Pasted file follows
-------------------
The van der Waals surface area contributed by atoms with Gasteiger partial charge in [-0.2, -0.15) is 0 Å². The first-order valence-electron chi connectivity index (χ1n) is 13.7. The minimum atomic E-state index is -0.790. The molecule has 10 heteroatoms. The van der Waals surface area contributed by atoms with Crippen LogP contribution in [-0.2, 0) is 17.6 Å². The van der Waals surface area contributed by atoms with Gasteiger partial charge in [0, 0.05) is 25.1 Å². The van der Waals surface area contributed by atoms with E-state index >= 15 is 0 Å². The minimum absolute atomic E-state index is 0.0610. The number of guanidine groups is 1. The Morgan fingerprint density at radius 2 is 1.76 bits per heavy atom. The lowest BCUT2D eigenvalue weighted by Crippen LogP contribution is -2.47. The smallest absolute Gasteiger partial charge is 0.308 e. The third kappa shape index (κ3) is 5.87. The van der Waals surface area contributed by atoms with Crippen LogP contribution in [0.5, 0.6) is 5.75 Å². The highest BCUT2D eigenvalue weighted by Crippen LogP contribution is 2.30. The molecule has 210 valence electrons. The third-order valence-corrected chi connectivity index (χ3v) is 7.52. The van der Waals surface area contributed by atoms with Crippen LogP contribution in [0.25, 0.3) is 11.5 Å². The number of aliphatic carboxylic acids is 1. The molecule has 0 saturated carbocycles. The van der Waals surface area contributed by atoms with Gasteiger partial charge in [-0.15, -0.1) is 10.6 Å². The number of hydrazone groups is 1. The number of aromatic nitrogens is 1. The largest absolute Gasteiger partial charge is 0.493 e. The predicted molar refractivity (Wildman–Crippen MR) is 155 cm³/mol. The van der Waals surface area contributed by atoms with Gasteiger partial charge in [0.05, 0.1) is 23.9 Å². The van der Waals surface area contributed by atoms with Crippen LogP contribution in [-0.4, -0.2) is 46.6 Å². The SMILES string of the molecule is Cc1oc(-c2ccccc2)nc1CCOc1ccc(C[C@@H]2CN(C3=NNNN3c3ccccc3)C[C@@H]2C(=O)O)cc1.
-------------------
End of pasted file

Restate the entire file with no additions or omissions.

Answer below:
The van der Waals surface area contributed by atoms with Gasteiger partial charge in [-0.2, -0.15) is 0 Å². The first-order valence-electron chi connectivity index (χ1n) is 13.7. The minimum atomic E-state index is -0.790. The molecule has 10 heteroatoms. The van der Waals surface area contributed by atoms with Crippen LogP contribution in [-0.2, 0) is 17.6 Å². The van der Waals surface area contributed by atoms with Gasteiger partial charge in [0, 0.05) is 25.1 Å². The van der Waals surface area contributed by atoms with E-state index >= 15 is 0 Å². The minimum absolute atomic E-state index is 0.0610. The number of guanidine groups is 1. The Morgan fingerprint density at radius 2 is 1.76 bits per heavy atom. The lowest BCUT2D eigenvalue weighted by Crippen LogP contribution is -2.47. The smallest absolute Gasteiger partial charge is 0.308 e. The third kappa shape index (κ3) is 5.87. The van der Waals surface area contributed by atoms with Crippen LogP contribution in [0.5, 0.6) is 5.75 Å². The highest BCUT2D eigenvalue weighted by Crippen LogP contribution is 2.30. The molecule has 210 valence electrons. The third-order valence-corrected chi connectivity index (χ3v) is 7.52. The van der Waals surface area contributed by atoms with Crippen LogP contribution in [0.25, 0.3) is 11.5 Å². The number of aliphatic carboxylic acids is 1. The molecule has 0 saturated carbocycles. The van der Waals surface area contributed by atoms with Gasteiger partial charge in [-0.15, -0.1) is 10.6 Å². The number of hydrazone groups is 1. The number of aromatic nitrogens is 1. The largest absolute Gasteiger partial charge is 0.493 e. The predicted molar refractivity (Wildman–Crippen MR) is 155 cm³/mol. The van der Waals surface area contributed by atoms with Gasteiger partial charge in [0.05, 0.1) is 23.9 Å². The van der Waals surface area contributed by atoms with Crippen LogP contribution in [-0.4, -0.2) is 46.6 Å². The SMILES string of the molecule is Cc1oc(-c2ccccc2)nc1CCOc1ccc(C[C@@H]2CN(C3=NNNN3c3ccccc3)C[C@@H]2C(=O)O)cc1.